Edited by nerdboy52 on 03/29/2010 16:46:27 MDT.

Donna C
(leadfoot) - M

Locale: Middle Virginia
Re: Re: Re: Shelters on 03/29/2010 16:51:34 MDT Print View

Sorry Russell, but the rat did run off with a friend's sock. And you don't have to camp in the shelters only. I hike there year round and have found some nice camping areas within the rules of the park. I have been run over by skunks in the winter, mice in the summer, mice dropping in the shelter...which is swept away with a broom left in the shelter. Mice carry a virus as well. Yes, one can camp outside the shelter in the desginated areas f you want to use a tent.

As all things, sleep where you want, hike your own hike.

Ben 2 World
(ben2world) - MLife

Locale: So Cal
Well? Thomas? on 03/29/2010 17:25:52 MDT Print View

Have you finally decided which tents to sell? :)

Edited by ben2world on 03/29/2010 17:30:09 MDT.

Thomas Burns
(nerdboy52) - MLife

Locale: "Alas, poor Yogi.I knew him well."
Well . . . on 03/29/2010 18:01:10 MDT Print View

Shoot. I love them all. I'll sell the Lunar Solo E for sure.

I'd sell the Sublite Sil, but I trimmed out that useless inner porch flap to save half an ounce. Nobody will want damaged goods, even though you can't use the inner flat to make the "drip-free" entrance without leaving the mesh door open.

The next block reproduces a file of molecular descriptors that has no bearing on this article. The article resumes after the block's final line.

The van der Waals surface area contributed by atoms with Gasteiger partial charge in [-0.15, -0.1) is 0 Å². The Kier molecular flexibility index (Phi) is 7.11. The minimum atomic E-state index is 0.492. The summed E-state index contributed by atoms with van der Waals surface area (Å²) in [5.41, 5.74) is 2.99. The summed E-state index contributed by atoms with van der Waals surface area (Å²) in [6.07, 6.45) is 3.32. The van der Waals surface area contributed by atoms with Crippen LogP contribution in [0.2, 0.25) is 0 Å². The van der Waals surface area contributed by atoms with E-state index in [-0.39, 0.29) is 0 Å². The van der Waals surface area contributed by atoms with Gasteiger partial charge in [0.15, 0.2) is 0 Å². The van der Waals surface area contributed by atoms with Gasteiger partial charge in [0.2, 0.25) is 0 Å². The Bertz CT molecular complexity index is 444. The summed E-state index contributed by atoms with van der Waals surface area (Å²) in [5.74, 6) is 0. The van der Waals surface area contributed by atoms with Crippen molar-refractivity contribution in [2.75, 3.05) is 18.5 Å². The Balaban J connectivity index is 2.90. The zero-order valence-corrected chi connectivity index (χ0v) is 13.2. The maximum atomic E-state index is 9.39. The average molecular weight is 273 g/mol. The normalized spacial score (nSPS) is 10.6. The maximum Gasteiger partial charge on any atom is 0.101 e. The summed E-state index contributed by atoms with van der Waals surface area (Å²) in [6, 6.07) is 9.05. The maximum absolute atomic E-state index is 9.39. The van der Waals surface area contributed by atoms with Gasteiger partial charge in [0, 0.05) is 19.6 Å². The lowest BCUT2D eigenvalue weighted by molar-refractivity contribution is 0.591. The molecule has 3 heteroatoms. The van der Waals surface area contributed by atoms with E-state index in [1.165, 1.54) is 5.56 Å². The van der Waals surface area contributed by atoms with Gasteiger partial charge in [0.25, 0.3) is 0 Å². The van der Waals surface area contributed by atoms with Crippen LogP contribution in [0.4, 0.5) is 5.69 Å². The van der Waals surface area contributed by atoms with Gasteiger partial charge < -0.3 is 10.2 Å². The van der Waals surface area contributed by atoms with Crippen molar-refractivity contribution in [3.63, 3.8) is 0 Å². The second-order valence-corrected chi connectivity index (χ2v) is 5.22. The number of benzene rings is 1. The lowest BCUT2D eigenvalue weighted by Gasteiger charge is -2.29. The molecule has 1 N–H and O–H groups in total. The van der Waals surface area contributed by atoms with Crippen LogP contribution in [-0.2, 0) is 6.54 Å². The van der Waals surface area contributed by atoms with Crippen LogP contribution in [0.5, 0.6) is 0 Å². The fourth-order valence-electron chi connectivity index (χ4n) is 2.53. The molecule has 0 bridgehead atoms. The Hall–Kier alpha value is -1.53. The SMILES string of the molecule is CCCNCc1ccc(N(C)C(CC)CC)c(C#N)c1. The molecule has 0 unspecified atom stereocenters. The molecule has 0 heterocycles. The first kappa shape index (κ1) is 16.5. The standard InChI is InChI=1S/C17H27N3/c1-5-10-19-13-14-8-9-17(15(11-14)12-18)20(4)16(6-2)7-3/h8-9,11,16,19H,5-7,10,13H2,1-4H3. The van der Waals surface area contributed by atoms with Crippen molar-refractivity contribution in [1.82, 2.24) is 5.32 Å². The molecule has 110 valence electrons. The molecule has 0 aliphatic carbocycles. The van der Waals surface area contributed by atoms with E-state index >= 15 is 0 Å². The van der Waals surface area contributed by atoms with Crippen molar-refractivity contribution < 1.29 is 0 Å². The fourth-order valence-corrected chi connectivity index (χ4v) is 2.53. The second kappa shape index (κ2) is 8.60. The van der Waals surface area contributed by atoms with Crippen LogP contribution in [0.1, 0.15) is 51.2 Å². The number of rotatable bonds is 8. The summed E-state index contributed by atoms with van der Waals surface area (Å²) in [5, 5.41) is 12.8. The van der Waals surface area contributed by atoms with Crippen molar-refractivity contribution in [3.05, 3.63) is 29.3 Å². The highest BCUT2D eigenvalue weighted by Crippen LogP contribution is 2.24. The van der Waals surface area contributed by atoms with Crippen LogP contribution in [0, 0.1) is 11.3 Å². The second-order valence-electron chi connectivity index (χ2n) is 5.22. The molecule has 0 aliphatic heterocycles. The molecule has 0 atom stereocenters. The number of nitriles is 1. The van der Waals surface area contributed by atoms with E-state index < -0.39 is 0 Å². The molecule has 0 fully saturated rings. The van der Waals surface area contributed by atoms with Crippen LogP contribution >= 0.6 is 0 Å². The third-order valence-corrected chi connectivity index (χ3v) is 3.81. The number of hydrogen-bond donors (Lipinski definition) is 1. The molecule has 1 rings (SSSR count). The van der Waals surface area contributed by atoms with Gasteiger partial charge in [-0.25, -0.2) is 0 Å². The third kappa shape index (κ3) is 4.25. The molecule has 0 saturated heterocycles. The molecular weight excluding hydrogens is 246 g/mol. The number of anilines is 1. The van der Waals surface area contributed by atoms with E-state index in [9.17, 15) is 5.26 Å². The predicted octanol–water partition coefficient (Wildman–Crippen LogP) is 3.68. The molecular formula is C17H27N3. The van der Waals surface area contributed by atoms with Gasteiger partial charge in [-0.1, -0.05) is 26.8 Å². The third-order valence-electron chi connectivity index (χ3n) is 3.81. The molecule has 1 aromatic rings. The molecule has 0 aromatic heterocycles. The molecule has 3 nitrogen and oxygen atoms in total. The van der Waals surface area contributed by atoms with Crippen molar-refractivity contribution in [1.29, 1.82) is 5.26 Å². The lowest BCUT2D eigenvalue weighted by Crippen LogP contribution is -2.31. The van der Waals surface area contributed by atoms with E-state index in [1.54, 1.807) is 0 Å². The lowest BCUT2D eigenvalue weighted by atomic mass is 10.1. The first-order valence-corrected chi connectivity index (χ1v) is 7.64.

The One is just a tad to hard to get a good pitch with and the Sublite is only 3 oz heavier, so The One will probably go, too. Too bad the Sublite doesn't have a decent vestibule like The One. Sigh.

I love the Moment, Contrail, and Gatewood too much to part with them. They all have their specific uses.

I've talked myself out of using the Gatewood/ Serenity combo for my AT trip -- too small and hard to set up under adverse circumstances. I really intend to use the Gatewood only during the bug-free months.

The Sublite is small and it lacks a vestibule -- great for a night or two out, but too constricting for 10 days.

I'm leaning toward the Contrail or the Moment for the AT trip, but 24 or 28 oz sounds like so much more than the 18 oz of The One, especially when i just successfully eliminated a (gasp) full ounce by replacing by sleeping-bag stuff sack with a Reynolds oven bag. :-)

The One is actually a good compromise. Perhaps I'll practice with it and see if I can get a better, faster pitch. Nah. Too many stakeout point, despite the roomy vestibule and light weight.

I love my comfort, though, and the Moment, especially, and the Contrail, as well, are really roomy and exquisitely easy to set up.

Shoot. Your advice has been very good, folks. I appreciate it. Perhaps I'm overthinking here.

Stargazer

"I buy gear. Therefore, I am."